Tuesday, April 22, 2014

Morocco--Days 8 and 9: Sahara Redux

Before breakfast we checked out the area around the Desert Inn to see what was about.  We found a moussier's redstart that might have been the same one from late the day before (all photos in today's post are Laura's unless indicated otherwise.  Click on any photo to enlarge).  This is one of the species that is endemic to the Mahgreb (Morocco, Algeria, Tunisia and western Libya).   Somewhat surprisingly, we had 8 black-crowned night herons laboring to fly north against the wind.

Breakfast was almost a replay of yesterday, but the manager of the Desert Inn allowed Marty and Adrian into the kitchen to make us some scrambled eggs.  Cooked eggs at breakfast is not a usual dish in Morocco, but when tourists ask for them, they come out as omelets because of the French influence.  The problem is that since most places don't normally make eggs for breakfast, the omelets we had so far on the trip were at best mediocre.  In fact when we asked for an omelet in Midelt, it came out as one giant omelet that was undercooked on top and burnt on the bottom.  Marty is a master egg cooker, so we were quite pleased to have scrambled eggs Moroccan style with a dash of cumin.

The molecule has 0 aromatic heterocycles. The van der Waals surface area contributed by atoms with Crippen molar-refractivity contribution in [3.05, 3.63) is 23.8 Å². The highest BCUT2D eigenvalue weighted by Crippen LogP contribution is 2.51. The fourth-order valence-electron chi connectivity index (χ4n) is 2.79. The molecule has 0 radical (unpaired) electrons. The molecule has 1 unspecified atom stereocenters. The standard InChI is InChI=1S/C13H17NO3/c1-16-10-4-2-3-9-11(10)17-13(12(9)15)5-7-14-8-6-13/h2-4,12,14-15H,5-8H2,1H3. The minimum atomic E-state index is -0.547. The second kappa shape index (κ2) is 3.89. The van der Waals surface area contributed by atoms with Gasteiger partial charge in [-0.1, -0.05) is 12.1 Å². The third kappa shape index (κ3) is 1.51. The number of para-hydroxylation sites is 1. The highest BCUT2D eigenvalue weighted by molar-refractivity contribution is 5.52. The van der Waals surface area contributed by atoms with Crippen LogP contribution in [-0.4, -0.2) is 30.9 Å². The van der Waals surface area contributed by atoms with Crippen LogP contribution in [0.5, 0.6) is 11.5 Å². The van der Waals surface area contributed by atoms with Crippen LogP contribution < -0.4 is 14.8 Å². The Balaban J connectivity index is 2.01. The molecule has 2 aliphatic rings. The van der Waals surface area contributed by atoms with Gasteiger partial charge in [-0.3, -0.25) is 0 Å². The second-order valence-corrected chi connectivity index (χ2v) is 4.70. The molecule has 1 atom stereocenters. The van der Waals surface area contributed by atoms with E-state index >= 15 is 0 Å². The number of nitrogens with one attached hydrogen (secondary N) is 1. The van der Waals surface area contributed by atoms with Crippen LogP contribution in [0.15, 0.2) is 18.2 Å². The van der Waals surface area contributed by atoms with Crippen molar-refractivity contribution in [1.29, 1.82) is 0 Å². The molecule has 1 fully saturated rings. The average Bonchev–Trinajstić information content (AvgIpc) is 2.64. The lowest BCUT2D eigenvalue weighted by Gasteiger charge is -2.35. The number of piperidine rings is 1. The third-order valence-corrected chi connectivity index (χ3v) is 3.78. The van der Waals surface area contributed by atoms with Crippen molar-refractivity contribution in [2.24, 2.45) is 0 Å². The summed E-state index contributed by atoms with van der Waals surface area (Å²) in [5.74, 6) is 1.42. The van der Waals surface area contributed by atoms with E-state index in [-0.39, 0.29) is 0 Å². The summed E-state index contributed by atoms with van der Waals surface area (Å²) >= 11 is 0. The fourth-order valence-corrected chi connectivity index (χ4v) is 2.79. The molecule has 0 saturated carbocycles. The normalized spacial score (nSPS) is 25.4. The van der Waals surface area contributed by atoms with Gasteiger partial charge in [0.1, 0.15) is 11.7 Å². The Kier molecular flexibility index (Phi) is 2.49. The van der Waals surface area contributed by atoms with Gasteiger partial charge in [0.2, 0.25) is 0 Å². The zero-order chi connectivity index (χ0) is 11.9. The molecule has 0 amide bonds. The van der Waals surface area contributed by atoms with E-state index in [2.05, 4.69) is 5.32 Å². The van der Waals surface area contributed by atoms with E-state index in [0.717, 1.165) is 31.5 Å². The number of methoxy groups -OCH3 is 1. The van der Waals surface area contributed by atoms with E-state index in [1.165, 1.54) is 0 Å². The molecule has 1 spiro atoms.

The one species of bird that was in the garden at the Desert Inn the whole time we were there was the subalpine warbler.

After breakfast we drove in our Toyotas to a palmerie near Merzouga to look for fulvous babblers.  On the way Laura snapped what appears to be a scarecrow.

The palmerie was full of palms, and crops below the palms that are irrigated.  There were lots of European collared doves, and a couple of laughing doves that we did not get good photos of.  After an hour of wandering around, we did not find any babblers, but we did find a Mauritanian toad (my photo).

Since the bird life was not all the exciting at the palmerie, we drove over to a casbah where when it rains in the spring a very large body of water appears next to it.  Morocco has been very dry for 3 years now, so no seasonal lake for us this year.  We did see many times during the trip the flowering plant just below (my photo).  We also found some greater short-toed larks as we drove along.